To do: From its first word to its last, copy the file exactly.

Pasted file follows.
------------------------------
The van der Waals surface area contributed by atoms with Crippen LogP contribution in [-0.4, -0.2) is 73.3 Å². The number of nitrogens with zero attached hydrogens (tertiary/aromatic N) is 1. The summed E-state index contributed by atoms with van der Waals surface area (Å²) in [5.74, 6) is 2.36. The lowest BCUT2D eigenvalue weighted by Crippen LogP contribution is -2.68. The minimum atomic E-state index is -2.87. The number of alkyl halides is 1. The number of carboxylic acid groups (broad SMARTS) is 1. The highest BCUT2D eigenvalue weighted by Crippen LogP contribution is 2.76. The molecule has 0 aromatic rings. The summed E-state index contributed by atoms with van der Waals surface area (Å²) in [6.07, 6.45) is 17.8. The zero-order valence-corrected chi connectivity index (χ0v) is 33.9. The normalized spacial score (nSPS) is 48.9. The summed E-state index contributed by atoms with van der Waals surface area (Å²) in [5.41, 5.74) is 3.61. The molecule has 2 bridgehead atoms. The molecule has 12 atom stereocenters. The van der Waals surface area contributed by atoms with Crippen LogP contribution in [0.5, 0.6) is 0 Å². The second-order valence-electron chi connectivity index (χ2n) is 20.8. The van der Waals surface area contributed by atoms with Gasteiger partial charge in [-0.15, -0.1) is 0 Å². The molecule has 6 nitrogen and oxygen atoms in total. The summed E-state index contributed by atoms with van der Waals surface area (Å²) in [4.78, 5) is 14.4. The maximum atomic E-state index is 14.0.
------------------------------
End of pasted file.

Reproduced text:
The van der Waals surface area contributed by atoms with Crippen LogP contribution in [-0.4, -0.2) is 73.3 Å². The number of nitrogens with zero attached hydrogens (tertiary/aromatic N) is 1. The summed E-state index contributed by atoms with van der Waals surface area (Å²) in [5.74, 6) is 2.36. The lowest BCUT2D eigenvalue weighted by Crippen LogP contribution is -2.68. The minimum atomic E-state index is -2.87. The number of alkyl halides is 1. The number of carboxylic acid groups (broad SMARTS) is 1. The highest BCUT2D eigenvalue weighted by Crippen LogP contribution is 2.76. The molecule has 0 aromatic rings. The summed E-state index contributed by atoms with van der Waals surface area (Å²) in [6.07, 6.45) is 17.8. The zero-order valence-corrected chi connectivity index (χ0v) is 33.9. The normalized spacial score (nSPS) is 48.9. The summed E-state index contributed by atoms with van der Waals surface area (Å²) in [5.41, 5.74) is 3.61. The molecule has 2 bridgehead atoms. The molecule has 12 atom stereocenters. The van der Waals surface area contributed by atoms with Crippen LogP contribution in [0.5, 0.6) is 0 Å². The second-order valence-electron chi connectivity index (χ2n) is 20.8. The van der Waals surface area contributed by atoms with Gasteiger partial charge in [-0.15, -0.1) is 0 Å². The molecule has 6 nitrogen and oxygen atoms in total. The summed E-state index contributed by atoms with van der Waals surface area (Å²) in [4.78, 5) is 14.4. The maximum atomic E-state index is 14.0.